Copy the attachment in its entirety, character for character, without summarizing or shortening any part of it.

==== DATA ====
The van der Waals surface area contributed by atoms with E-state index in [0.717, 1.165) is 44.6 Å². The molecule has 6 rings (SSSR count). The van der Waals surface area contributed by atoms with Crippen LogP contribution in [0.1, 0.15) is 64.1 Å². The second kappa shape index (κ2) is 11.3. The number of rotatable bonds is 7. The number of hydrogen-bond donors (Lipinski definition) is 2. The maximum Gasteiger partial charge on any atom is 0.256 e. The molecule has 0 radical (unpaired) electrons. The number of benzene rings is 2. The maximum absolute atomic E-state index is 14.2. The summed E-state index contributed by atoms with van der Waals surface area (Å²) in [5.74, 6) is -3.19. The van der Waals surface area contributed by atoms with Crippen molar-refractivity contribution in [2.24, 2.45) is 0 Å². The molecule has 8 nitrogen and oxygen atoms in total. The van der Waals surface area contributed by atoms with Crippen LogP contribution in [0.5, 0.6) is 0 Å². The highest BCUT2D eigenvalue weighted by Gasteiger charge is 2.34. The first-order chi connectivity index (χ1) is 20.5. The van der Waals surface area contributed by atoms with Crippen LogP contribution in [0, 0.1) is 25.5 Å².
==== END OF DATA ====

The van der Waals surface area contributed by atoms with E-state index in [0.717, 1.165) is 44.6 Å². The molecule has 6 rings (SSSR count). The van der Waals surface area contributed by atoms with Crippen LogP contribution in [0.1, 0.15) is 64.1 Å². The second kappa shape index (κ2) is 11.3. The number of rotatable bonds is 7. The number of hydrogen-bond donors (Lipinski definition) is 2. The maximum Gasteiger partial charge on any atom is 0.256 e. The molecule has 0 radical (unpaired) electrons. The number of benzene rings is 2. The maximum absolute atomic E-state index is 14.2. The summed E-state index contributed by atoms with van der Waals surface area (Å²) in [5.74, 6) is -3.19. The van der Waals surface area contributed by atoms with Crippen molar-refractivity contribution in [2.24, 2.45) is 0 Å². The molecule has 8 nitrogen and oxygen atoms in total. The van der Waals surface area contributed by atoms with Crippen LogP contribution in [0.5, 0.6) is 0 Å². The highest BCUT2D eigenvalue weighted by Gasteiger charge is 2.34. The first-order chi connectivity index (χ1) is 20.5. The van der Waals surface area contributed by atoms with Crippen LogP contribution in [0, 0.1) is 25.5 Å².